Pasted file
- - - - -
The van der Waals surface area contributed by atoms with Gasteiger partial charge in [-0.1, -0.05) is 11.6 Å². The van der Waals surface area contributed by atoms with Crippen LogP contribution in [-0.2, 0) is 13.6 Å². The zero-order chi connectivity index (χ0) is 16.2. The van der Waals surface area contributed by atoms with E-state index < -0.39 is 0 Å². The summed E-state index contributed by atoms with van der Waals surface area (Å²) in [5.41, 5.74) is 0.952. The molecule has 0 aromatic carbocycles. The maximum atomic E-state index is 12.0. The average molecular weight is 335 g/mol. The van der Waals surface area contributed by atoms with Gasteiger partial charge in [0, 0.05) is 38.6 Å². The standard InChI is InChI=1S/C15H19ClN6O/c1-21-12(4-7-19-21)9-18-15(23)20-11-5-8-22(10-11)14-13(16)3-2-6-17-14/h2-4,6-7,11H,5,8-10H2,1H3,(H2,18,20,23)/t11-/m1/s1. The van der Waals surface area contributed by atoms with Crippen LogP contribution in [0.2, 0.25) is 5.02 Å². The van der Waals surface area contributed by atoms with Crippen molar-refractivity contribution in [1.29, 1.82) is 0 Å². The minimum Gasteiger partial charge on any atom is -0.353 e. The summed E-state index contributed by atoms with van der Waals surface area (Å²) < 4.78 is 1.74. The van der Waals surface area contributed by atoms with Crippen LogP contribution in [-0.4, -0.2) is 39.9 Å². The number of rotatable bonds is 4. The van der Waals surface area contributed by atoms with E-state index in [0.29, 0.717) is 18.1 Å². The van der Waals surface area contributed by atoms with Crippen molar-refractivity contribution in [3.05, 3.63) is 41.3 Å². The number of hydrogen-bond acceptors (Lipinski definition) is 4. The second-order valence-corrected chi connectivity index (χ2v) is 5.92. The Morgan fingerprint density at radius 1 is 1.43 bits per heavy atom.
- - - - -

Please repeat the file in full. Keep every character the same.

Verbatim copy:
The van der Waals surface area contributed by atoms with Gasteiger partial charge in [-0.1, -0.05) is 11.6 Å². The van der Waals surface area contributed by atoms with Crippen LogP contribution in [-0.2, 0) is 13.6 Å². The zero-order chi connectivity index (χ0) is 16.2. The van der Waals surface area contributed by atoms with E-state index < -0.39 is 0 Å². The summed E-state index contributed by atoms with van der Waals surface area (Å²) in [5.41, 5.74) is 0.952. The molecule has 0 aromatic carbocycles. The maximum atomic E-state index is 12.0. The average molecular weight is 335 g/mol. The van der Waals surface area contributed by atoms with Gasteiger partial charge in [0, 0.05) is 38.6 Å². The standard InChI is InChI=1S/C15H19ClN6O/c1-21-12(4-7-19-21)9-18-15(23)20-11-5-8-22(10-11)14-13(16)3-2-6-17-14/h2-4,6-7,11H,5,8-10H2,1H3,(H2,18,20,23)/t11-/m1/s1. The van der Waals surface area contributed by atoms with Crippen LogP contribution in [0.2, 0.25) is 5.02 Å². The van der Waals surface area contributed by atoms with Crippen molar-refractivity contribution in [1.29, 1.82) is 0 Å². The minimum Gasteiger partial charge on any atom is -0.353 e. The summed E-state index contributed by atoms with van der Waals surface area (Å²) < 4.78 is 1.74. The van der Waals surface area contributed by atoms with Crippen LogP contribution in [-0.4, -0.2) is 39.9 Å². The number of rotatable bonds is 4. The van der Waals surface area contributed by atoms with E-state index in [0.29, 0.717) is 18.1 Å². The van der Waals surface area contributed by atoms with Crippen molar-refractivity contribution in [3.05, 3.63) is 41.3 Å². The number of hydrogen-bond acceptors (Lipinski definition) is 4. The second-order valence-corrected chi connectivity index (χ2v) is 5.92. The Morgan fingerprint density at radius 1 is 1.43 bits per heavy atom.